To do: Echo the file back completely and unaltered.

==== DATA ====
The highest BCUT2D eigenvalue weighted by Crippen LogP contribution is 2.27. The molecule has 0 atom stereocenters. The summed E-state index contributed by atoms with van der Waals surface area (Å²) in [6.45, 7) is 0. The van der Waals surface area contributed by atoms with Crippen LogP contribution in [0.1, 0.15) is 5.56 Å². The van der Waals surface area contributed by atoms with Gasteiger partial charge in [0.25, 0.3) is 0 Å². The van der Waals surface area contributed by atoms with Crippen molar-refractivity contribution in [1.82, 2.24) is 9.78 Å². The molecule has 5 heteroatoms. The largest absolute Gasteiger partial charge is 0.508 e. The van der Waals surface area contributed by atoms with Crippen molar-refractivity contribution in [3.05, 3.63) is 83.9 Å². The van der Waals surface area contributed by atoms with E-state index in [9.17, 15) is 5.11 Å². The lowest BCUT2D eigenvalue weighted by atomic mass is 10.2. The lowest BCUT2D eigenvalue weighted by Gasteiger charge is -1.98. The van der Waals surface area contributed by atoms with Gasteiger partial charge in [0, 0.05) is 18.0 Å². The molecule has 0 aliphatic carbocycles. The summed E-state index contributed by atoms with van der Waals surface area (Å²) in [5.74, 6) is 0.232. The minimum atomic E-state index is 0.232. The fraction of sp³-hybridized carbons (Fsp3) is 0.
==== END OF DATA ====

The highest BCUT2D eigenvalue weighted by Crippen LogP contribution is 2.27. The molecule has 0 atom stereocenters. The summed E-state index contributed by atoms with van der Waals surface area (Å²) in [6.45, 7) is 0. The van der Waals surface area contributed by atoms with Crippen LogP contribution in [0.1, 0.15) is 5.56 Å². The van der Waals surface area contributed by atoms with Gasteiger partial charge in [0.25, 0.3) is 0 Å². The van der Waals surface area contributed by atoms with Crippen molar-refractivity contribution in [1.82, 2.24) is 9.78 Å². The molecule has 5 heteroatoms. The largest absolute Gasteiger partial charge is 0.508 e. The van der Waals surface area contributed by atoms with Crippen molar-refractivity contribution in [3.05, 3.63) is 83.9 Å². The van der Waals surface area contributed by atoms with E-state index in [9.17, 15) is 5.11 Å². The lowest BCUT2D eigenvalue weighted by atomic mass is 10.2. The lowest BCUT2D eigenvalue weighted by Gasteiger charge is -1.98. The van der Waals surface area contributed by atoms with Gasteiger partial charge in [0, 0.05) is 18.0 Å². The molecule has 0 aliphatic carbocycles. The summed E-state index contributed by atoms with van der Waals surface area (Å²) in [5.74, 6) is 0.232. The minimum atomic E-state index is 0.232. The fraction of sp³-hybridized carbons (Fsp3) is 0.